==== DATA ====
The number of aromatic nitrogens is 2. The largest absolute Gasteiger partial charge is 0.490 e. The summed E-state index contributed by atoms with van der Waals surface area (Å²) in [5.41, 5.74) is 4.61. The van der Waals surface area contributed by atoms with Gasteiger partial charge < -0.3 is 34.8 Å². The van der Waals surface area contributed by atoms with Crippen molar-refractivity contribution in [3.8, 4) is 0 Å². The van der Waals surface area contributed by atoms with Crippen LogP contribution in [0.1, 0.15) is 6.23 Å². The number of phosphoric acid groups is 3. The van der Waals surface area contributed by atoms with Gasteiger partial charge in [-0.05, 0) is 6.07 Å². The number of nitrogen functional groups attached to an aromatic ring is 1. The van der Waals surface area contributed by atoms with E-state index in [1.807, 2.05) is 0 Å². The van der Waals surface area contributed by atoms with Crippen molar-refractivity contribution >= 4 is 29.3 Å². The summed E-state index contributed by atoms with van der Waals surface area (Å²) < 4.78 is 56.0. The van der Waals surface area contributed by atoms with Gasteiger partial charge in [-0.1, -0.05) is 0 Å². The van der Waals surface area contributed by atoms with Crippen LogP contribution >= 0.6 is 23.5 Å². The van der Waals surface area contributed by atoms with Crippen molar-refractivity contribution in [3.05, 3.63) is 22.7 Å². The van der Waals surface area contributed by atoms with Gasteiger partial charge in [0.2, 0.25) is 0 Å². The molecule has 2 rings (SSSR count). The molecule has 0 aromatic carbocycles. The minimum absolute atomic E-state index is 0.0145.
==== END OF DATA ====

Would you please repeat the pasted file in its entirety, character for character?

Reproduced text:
The number of aromatic nitrogens is 2. The largest absolute Gasteiger partial charge is 0.490 e. The summed E-state index contributed by atoms with van der Waals surface area (Å²) in [5.41, 5.74) is 4.61. The van der Waals surface area contributed by atoms with Gasteiger partial charge < -0.3 is 34.8 Å². The van der Waals surface area contributed by atoms with Crippen molar-refractivity contribution in [3.8, 4) is 0 Å². The van der Waals surface area contributed by atoms with Crippen LogP contribution in [0.1, 0.15) is 6.23 Å². The number of phosphoric acid groups is 3. The van der Waals surface area contributed by atoms with Gasteiger partial charge in [-0.05, 0) is 6.07 Å². The number of nitrogen functional groups attached to an aromatic ring is 1. The van der Waals surface area contributed by atoms with E-state index in [1.807, 2.05) is 0 Å². The van der Waals surface area contributed by atoms with Crippen molar-refractivity contribution >= 4 is 29.3 Å². The summed E-state index contributed by atoms with van der Waals surface area (Å²) < 4.78 is 56.0. The van der Waals surface area contributed by atoms with Gasteiger partial charge in [-0.1, -0.05) is 0 Å². The van der Waals surface area contributed by atoms with Crippen LogP contribution >= 0.6 is 23.5 Å². The van der Waals surface area contributed by atoms with Crippen molar-refractivity contribution in [3.05, 3.63) is 22.7 Å². The van der Waals surface area contributed by atoms with Gasteiger partial charge in [0.2, 0.25) is 0 Å². The molecule has 2 rings (SSSR count). The molecule has 0 aromatic carbocycles. The minimum absolute atomic E-state index is 0.0145.